After teaching the content, it is vitally important for me to know if students have successfully acquired the information or skill, and this is where AFL comes into play. I call this section of the lesson "Test Your Understanding" and this will usually entail between 4 and 10 questions (depending on the complexity) where students will answer them one at a time on mini-whiteboards. These questions are designed to check if students have grasped the concept I have been teaching, and are usually similar to the examples presented. Once they have had enough time to answer the question, all students raise their mini-whiteboard, and I pick up on any misconceptions.
During this stage of the lesson I am asking lots of questions to delve into why students have written certain things, and to get students to explain their reasoning. If different students have got different answers, we will discuss this as a class.
This is the one part of the lesson where I allow students to discuss with the person next to them, which gives them a chance to clarify the ideas in their head, and further develop their understanding. Sometimes I will only give them a single mini-whiteboard between the pair to encourage this dialogue. Through this process I get a pretty good idea of how well the students have understood my explanations, and can intervene if necessary.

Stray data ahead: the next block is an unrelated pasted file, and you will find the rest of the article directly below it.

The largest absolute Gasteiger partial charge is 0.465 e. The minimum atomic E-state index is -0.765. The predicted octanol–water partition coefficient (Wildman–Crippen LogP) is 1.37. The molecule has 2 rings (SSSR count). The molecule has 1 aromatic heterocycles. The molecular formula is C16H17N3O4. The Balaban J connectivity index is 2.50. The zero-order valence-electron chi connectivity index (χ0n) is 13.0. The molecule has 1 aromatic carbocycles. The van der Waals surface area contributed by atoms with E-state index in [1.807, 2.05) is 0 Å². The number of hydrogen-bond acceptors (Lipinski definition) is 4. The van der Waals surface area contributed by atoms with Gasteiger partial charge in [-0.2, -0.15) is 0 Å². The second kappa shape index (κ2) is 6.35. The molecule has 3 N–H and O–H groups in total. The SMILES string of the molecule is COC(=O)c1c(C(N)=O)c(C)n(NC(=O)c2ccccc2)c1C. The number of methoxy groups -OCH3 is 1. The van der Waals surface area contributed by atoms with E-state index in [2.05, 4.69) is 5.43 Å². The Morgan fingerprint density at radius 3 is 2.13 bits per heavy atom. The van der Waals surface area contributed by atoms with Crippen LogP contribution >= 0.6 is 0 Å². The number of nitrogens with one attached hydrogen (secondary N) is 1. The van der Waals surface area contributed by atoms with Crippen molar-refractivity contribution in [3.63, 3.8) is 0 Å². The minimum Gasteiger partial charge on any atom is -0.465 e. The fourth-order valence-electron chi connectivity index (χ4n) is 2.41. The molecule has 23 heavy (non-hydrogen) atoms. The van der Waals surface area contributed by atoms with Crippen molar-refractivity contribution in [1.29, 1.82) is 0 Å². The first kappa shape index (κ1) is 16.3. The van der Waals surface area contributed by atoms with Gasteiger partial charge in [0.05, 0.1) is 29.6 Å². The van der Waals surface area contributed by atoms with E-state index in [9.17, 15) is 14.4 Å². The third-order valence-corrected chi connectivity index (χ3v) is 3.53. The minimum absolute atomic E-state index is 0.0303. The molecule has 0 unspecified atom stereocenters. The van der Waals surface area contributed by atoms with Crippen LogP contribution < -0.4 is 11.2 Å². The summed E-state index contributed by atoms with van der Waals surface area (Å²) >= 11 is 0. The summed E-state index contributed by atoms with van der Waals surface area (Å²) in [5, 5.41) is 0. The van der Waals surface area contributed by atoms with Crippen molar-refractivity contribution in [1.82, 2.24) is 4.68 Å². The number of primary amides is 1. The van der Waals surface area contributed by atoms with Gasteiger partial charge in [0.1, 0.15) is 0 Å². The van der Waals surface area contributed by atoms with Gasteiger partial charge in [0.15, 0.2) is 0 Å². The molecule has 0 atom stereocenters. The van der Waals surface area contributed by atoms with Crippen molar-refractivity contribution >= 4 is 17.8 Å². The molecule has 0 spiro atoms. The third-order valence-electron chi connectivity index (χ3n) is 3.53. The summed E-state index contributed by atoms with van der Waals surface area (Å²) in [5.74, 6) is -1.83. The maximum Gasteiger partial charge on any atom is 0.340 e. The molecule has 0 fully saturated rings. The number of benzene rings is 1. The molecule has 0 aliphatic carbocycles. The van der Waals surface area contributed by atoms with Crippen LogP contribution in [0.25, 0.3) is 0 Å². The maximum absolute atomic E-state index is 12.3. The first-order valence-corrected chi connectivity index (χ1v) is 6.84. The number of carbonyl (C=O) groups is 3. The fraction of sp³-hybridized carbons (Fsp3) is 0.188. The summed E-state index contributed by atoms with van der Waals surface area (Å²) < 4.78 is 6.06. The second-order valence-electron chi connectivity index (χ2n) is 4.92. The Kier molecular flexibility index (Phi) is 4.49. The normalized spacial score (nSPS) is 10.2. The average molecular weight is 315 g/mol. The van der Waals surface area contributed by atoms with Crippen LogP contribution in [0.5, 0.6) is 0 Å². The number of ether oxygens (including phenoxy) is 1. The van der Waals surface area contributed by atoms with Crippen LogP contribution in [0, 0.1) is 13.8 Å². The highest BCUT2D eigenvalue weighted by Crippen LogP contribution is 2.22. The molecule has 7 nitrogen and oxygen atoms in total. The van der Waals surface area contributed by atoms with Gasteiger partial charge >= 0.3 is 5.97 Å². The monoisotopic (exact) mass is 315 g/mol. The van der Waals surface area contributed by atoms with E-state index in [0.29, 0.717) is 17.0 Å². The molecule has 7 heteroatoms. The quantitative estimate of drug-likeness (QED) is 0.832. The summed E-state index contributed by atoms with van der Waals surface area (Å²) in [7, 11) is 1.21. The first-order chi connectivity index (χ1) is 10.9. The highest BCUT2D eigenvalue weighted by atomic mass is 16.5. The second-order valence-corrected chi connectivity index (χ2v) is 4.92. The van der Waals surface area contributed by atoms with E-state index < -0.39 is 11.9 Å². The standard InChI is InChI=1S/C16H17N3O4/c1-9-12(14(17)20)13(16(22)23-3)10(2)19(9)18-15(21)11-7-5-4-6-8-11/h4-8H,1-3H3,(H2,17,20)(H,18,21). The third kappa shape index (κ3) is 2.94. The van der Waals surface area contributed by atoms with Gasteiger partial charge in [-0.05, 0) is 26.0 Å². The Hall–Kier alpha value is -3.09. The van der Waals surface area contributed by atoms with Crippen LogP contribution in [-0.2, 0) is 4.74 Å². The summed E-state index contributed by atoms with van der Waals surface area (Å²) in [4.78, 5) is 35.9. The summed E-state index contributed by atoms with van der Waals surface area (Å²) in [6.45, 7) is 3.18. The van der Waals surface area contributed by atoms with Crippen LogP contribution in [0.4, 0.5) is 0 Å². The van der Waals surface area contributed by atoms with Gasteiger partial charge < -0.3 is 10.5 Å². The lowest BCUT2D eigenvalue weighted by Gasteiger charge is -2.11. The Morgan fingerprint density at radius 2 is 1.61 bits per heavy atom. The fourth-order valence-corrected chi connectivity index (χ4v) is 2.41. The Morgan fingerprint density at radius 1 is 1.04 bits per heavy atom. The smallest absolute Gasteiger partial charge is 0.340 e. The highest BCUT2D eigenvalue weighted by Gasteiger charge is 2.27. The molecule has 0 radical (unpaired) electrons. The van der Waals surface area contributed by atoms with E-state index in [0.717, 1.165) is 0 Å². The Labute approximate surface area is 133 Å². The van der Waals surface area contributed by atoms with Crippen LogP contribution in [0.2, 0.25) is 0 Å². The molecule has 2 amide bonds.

The final part of the lesson entails a small amount of independent practice, where students will do some questions on their own to embed the skill/knowledge they have just learned. This does not necessarily mean a long boring exercise from the textbook (though I have no issue using the textbook). This will usually include some form of purposeful practice, and will be more involved than the test your understanding questions, getting students to apply their new knowledge in some way. One particularly amazing resource I have come across recently which I will be making use of in this part of the lesson is Increasingly Difficult Questions (http://taylorda01.weebly.com/increasingly-difficult-questions.html) where each question is slightly more challenging than the previous.